Birds of a feather flock together! And, happily for
birdwatchers and hunters, aquatic
birds flock to the Rideau River and its banks in great numbers.
Mallard, Anas platyrhynchos.
In fact, 22 species of aquatic
birds, almost all species of ducks and geese, were found during the
Rideau River Biodiversity
Project. The research, conducted by staff members and volunteers
of the Canadian Wildlife Service, is the first extensive survey of its
kind to be conducted along the Rideau River.
Great Blue Heron, Ardea
Several species of aquatic birds, such as Mallard and
Wood Duck, are already known to nest and raise their young along the Rideau
River. Aerial surveys conducted during the autumn of 1998 and spring of
1999 shed light on the River's seasonal role as a migratory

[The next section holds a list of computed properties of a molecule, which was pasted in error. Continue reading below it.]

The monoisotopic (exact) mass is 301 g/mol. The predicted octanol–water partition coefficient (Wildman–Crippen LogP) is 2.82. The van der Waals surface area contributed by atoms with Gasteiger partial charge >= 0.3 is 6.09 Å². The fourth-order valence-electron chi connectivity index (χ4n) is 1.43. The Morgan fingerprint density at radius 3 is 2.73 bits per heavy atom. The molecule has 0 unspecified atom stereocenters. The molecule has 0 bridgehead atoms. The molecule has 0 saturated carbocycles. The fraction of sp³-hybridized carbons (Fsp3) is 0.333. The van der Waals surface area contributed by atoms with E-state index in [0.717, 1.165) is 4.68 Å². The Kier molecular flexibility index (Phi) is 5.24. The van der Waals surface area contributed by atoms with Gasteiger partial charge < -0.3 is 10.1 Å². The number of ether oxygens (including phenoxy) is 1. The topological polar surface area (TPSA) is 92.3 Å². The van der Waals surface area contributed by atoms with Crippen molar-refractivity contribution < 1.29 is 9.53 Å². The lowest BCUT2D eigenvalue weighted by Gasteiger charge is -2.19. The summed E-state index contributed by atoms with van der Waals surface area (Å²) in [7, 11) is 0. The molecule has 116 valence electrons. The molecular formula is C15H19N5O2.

In spring, the migration route of numerous aquatic bird
species takes them by the Rideau River, and many stop there for a breather.
After having rested and eaten, they resume their journey to their nesting
grounds further north.
In autumn these birds migrate to areas where the water
doesn't freeze, usually in the southern and central United States. Aquatic
birds return to the same place to breed and raise their young every year,
usually the place where the females where raised. They even stop at the
same rest places along the way!
The Rideau Bird Sanctuary, which is bordered by the Rideau River, is one of the most
important migratory staging areas in the Ottawa Valley for aquatic birds!